I’ve seen the spotlights shine on the elite sporthorses of Germany’s auction halls. I’ve watched Norwegian Fjord ponies grazing in the fresh green hillsides of their native country. I’ve stood on the misty moors of Yorkshire, England, and felt the ground shake underneath me as racehorses in training approached at a thunderous gallop. I’ve seen an ordinary golf course outside of Guadalajara, Mexico, transform into the cross-country course for the 2011 Pan American Games and watched it spring to life with horses, spectators and galloping lanes.
I’ve been lucky to see horses in some pretty cool places over the years and every experience has been a blessing in its own way. Each trip opens my eyes to looking at horses in a new light—whether that’s through the people I meet or the horses themselves. Usually it’s both.
I can rarely resist the opportunity to learn more about the equestrian world across the globe. So when I got a call from my good friend, Kate, asking if I had an interest in coming to Bermuda to learn more about the dressage community and share it with our followers, it took me all of about one millisecond to make up my mind and blurt out “YEAH!”
I know what you must be thinking: Why Bermuda? When we think about the top dressage destinations in the world, countries like Germany and The Netherlands first come to mind. They are the obvious hotspots and for the passionate dressage rider, they are worthy destinations. For the high-performance crowd, a journey to these places is almost like a right of passage.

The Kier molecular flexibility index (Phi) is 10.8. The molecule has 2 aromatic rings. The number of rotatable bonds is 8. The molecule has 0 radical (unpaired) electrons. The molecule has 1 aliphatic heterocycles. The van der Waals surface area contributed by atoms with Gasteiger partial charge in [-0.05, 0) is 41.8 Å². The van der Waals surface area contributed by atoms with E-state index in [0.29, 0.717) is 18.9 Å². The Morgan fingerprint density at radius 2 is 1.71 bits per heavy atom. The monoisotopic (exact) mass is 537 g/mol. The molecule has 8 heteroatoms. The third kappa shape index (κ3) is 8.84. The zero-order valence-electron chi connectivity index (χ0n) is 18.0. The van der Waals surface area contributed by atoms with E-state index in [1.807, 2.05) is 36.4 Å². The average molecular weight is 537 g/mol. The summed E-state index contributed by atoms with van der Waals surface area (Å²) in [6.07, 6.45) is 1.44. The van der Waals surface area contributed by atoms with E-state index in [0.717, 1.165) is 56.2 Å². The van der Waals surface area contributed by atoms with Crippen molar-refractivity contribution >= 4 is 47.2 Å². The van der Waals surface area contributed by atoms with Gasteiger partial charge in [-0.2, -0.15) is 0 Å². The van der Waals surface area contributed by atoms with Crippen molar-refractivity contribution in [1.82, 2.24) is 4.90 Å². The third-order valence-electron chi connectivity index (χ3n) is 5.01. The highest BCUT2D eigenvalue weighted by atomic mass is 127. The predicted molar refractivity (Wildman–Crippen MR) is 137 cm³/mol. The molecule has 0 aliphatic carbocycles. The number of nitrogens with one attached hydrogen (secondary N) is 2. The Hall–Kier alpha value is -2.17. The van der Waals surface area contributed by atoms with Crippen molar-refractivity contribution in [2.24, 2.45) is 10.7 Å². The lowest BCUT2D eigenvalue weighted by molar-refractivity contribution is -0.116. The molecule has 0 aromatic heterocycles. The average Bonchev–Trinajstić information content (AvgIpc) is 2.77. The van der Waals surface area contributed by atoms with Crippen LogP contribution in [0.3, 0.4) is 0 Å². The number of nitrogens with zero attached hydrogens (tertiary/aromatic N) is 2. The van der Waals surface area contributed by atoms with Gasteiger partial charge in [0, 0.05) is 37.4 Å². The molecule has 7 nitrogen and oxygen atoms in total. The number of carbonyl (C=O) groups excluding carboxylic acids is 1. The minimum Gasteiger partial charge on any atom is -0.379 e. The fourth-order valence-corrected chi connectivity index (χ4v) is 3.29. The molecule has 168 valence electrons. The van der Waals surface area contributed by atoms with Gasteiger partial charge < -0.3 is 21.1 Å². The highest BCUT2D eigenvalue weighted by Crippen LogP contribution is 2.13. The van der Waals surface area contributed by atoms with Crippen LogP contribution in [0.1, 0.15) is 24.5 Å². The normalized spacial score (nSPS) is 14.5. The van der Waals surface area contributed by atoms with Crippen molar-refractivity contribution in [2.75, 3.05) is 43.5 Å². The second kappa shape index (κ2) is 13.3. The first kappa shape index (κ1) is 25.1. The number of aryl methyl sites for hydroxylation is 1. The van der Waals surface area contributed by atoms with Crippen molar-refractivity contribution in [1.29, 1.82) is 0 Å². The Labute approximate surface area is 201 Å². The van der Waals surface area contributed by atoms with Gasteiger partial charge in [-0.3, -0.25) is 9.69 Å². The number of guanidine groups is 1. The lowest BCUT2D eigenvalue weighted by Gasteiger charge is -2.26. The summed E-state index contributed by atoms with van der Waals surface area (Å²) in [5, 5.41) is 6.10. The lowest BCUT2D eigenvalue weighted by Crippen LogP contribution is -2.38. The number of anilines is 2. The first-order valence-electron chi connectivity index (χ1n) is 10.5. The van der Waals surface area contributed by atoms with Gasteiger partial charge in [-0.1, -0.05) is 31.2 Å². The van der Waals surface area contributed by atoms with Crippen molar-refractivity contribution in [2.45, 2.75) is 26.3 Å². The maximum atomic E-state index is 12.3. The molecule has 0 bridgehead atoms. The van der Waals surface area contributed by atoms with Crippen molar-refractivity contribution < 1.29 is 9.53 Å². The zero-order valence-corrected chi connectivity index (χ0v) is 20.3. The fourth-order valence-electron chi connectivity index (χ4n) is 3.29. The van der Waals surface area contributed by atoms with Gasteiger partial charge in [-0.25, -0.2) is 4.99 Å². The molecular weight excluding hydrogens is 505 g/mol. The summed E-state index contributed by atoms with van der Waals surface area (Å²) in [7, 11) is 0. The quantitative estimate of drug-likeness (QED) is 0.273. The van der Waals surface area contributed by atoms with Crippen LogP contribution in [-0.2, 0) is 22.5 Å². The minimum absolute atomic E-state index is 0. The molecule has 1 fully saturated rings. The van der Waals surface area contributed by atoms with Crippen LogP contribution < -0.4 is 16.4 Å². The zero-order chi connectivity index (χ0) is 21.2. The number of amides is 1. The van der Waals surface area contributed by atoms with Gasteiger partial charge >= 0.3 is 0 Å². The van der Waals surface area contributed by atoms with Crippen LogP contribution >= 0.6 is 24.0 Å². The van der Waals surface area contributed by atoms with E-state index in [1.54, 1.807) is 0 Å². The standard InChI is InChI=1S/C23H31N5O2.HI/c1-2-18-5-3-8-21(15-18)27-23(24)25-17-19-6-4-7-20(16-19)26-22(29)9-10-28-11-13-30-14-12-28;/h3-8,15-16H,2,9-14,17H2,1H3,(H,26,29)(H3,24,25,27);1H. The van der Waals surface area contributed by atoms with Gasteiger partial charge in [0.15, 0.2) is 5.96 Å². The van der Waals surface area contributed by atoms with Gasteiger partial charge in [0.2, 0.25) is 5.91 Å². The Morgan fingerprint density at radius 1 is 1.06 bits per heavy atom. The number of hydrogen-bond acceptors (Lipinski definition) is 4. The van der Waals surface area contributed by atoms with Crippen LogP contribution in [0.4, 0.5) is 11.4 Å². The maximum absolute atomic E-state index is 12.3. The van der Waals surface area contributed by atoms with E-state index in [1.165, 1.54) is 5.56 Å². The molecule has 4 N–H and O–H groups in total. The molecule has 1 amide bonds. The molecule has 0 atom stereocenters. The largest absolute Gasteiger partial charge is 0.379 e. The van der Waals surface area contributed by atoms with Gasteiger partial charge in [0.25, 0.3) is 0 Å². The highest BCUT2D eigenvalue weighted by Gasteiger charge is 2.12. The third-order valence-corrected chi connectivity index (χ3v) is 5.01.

There’s undoubtedly a lot that we can learn from these dressage hubs—but do we often overlook other hidden gems because Germany gets all the glory? Probably. Germany is incredible because it offers an unbeatable depth and breadth of dressage talent. But the reality is that it is completely unrelatable and untouchable for most of us average folks.
You see, I grew up in Savannah, Georgia. Whenever I tell people that they usually swoon and tell me how lucky I am. Savannah is indeed a beautiful town but it is what I would refer to as a “dressage desert”—or at least it was during the time I lived there. (Ironically the USDF Convention was just there, but I swear that is the most dressage that place has seen in many years combined.) To my knowledge, there were no true dressage trainers during my time there, so the only place we could find that even had a dressage ring was a small, kid-friendly eventing farm. I loved that place, but most days, it took us more than an hour to get there and it was a BIG DEAL if an international-caliber clinician came within a few hours’ radius. Sure, we could haul to Aiken or Atlanta, but my point is that great FEI dressage professionals were not right in my backyard.
I realize that Savannah is not the most remote dressage desert, but I do remember being hungry to learn more about dressage and not having much access to it beyond my own barn. Correct me if I’m wrong, but I think that is a situation a lot of our readers can relate to.